By Gerard Wynn
LONDON Jan 17 Green investing a loser's
Investors have had to navigate treacherous shoals to hunt a
few niche environmental winners, but there are glimmers of clean
technology opportunities among the wreckage.
Renewable energy may merit a stock-picking approach, after
momentum, or index-based investing deserted the sector last
In the wake of Lehman's demise and the financial crisis, the
MSCI basket of global, publicly traded companies hit a low on
March 9, 2009.
Since then the MSCI index has risen 75 percent. By
contrast, indices show wind turbine makers down a fifth,
solar manufacturers by a third, and benchmark European
carbon futures off by 40 percent.
Renewable energy manufacturers and carbon markets have faced
common problems: prices for energy equipment and emission
permits have fallen on over-capacity following the financial
And there are new headwinds in government support after boom
years when climate change topped the political agenda in
In the case of wind and solar, however, these problems are
slowly working through. Continuing demand growth will help
absorb excess capacity and improve manufacturer margins in a
year or two.
In solar in particular, an expected shakeout this year will
see under-performers go to the wall and excess capacity shut,
leaving opportunities for surviving manufacturers and developers
which have actually benefited from price falls.
Global demand for wind turbine grew last year, as
energy-thirsty emerging economies, in Latin America and Africa
for example, took the baton from troubled developed countries.
Problems in the other big environmental market, European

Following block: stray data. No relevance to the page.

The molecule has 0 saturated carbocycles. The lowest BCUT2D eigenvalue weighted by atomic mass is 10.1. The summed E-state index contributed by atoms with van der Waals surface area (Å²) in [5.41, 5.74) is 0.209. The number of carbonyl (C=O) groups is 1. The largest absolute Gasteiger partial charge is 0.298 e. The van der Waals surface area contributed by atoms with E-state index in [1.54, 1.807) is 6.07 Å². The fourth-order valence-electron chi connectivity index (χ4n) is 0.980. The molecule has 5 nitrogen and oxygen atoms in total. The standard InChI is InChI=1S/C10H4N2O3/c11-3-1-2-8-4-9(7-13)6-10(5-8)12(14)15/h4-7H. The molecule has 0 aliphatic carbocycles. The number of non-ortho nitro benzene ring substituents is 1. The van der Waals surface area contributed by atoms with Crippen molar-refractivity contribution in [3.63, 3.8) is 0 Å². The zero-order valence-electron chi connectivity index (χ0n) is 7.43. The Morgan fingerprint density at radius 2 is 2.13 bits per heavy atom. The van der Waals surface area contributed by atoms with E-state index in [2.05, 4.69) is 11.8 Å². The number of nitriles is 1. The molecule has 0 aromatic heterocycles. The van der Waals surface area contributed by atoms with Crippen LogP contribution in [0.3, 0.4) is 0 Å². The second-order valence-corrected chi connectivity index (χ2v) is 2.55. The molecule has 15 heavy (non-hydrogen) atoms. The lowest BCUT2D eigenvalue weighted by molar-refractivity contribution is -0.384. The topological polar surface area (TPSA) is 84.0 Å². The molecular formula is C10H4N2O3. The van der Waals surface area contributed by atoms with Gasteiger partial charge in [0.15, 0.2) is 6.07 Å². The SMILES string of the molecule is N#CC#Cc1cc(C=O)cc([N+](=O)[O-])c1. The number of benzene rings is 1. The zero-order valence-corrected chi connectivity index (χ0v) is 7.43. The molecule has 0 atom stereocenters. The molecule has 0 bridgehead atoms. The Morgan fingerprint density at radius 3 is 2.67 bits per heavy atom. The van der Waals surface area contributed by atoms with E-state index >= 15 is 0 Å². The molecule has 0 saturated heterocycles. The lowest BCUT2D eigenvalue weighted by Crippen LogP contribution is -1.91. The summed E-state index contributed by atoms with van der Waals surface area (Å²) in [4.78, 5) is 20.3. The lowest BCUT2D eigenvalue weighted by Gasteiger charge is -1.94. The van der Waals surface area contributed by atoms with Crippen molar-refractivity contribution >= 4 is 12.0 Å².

emissions trading, may be more deeply rooted, however:
industry and regulators don't seem to have the appetite for the
scale of recalibration needed - one which would require either a
vast skimming off of surplus emissions permits or a floor price.
In solar photovoltaic (PV) manufacturing, an estimated
global over-capacity of 50-100 percent has collapsed prices and
will probably trigger a wave of bankruptcies and consolidation
this year among panel, or module, makers.
Chinese manufacturer Yingli said it saw prices
stabilising this year, falling by some 5 percent, to about $0.90
per watt at the end of the year, compared with a 40 percent
slide last year.
Bloomberg New Energy Finance sees prices ranging from
$0.94-$1.06 per watt in 2012.
Surviving manufacturers may benefit: an uptick in solar
equities last week was an early sign of that, after news of a
demand surge in Germany and new installation targets by China's
National Energy Administration (NEA).
Meanwhile developers and manufacturers with project
pipelines may benefit as investors seek locked-in profits from
falling equipment prices and government support.
Recent U.S. deals include the acquisition by Warren
Buffett's power company, MidAmerican Energy Holdings, of a solar
farm from U.S. module maker First Solar, and Google's
partnering with private equity firm Kohlberg Kravis
Roberts & Co (KKR) to buy projects developed by a subsidiary of
diversified manufacturer Sharp Corp.
In Europe, KKR and German reinsurer Munich Re
recently bought a stake in privately-held solar PV projects
across Spain and Italy. China's Solar Power Inc, an arm of
manufacturer LDK Solar, acquired projects in Greece from
developer EDF Energies Nouvelles Group, an arm of French utility
In wind markets, turbine demand rose by about 10 percent in
2011, according to early estimates, partly on a rush to beat the
expected expiry this year of a U.S. tax credit.
That reverses a fall in 2010, but over-capacity remains,
explaining a roughly 5 percent fall in benchmark turbine prices
In a fragmented demand market, Asia and North America fared
better than Europe in 2011, and in Europe offshore turbines
better than onshore.
One important emerging market is Brazil, where aggressive
bidding by developers on a tender last year reflects risks in
developed country markets, including a credit squeeze in Europe
and an imminent end to tax credits in the United States.